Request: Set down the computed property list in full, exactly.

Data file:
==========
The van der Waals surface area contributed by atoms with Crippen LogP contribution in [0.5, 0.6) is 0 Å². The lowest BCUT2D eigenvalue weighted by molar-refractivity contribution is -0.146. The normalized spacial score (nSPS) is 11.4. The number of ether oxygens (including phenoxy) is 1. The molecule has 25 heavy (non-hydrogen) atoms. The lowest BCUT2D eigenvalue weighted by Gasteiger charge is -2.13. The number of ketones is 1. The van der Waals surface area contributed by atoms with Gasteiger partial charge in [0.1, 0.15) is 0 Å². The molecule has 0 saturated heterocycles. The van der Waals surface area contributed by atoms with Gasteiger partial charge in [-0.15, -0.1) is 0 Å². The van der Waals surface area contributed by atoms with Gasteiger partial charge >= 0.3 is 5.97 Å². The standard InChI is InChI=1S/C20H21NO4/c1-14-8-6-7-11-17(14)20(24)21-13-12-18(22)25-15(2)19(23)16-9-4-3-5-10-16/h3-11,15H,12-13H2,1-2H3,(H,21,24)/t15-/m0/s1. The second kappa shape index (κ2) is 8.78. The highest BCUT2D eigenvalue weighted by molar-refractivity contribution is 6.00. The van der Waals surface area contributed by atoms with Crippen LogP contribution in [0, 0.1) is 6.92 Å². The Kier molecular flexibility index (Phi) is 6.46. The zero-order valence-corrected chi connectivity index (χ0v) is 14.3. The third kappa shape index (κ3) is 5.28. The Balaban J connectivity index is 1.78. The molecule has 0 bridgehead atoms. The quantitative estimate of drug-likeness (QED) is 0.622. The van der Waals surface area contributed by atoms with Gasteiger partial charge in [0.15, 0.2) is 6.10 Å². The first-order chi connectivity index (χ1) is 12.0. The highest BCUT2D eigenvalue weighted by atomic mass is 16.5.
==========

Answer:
The van der Waals surface area contributed by atoms with Crippen LogP contribution in [0.5, 0.6) is 0 Å². The lowest BCUT2D eigenvalue weighted by molar-refractivity contribution is -0.146. The normalized spacial score (nSPS) is 11.4. The number of ether oxygens (including phenoxy) is 1. The molecule has 25 heavy (non-hydrogen) atoms. The lowest BCUT2D eigenvalue weighted by Gasteiger charge is -2.13. The number of ketones is 1. The van der Waals surface area contributed by atoms with Gasteiger partial charge in [0.1, 0.15) is 0 Å². The molecule has 0 saturated heterocycles. The van der Waals surface area contributed by atoms with Gasteiger partial charge in [-0.15, -0.1) is 0 Å². The van der Waals surface area contributed by atoms with Gasteiger partial charge >= 0.3 is 5.97 Å². The standard InChI is InChI=1S/C20H21NO4/c1-14-8-6-7-11-17(14)20(24)21-13-12-18(22)25-15(2)19(23)16-9-4-3-5-10-16/h3-11,15H,12-13H2,1-2H3,(H,21,24)/t15-/m0/s1. The second kappa shape index (κ2) is 8.78. The highest BCUT2D eigenvalue weighted by molar-refractivity contribution is 6.00. The van der Waals surface area contributed by atoms with Crippen LogP contribution in [0, 0.1) is 6.92 Å². The Kier molecular flexibility index (Phi) is 6.46. The zero-order valence-corrected chi connectivity index (χ0v) is 14.3. The third kappa shape index (κ3) is 5.28. The Balaban J connectivity index is 1.78. The molecule has 0 bridgehead atoms. The quantitative estimate of drug-likeness (QED) is 0.622. The van der Waals surface area contributed by atoms with Gasteiger partial charge in [0.15, 0.2) is 6.10 Å². The first-order chi connectivity index (χ1) is 12.0. The highest BCUT2D eigenvalue weighted by atomic mass is 16.5.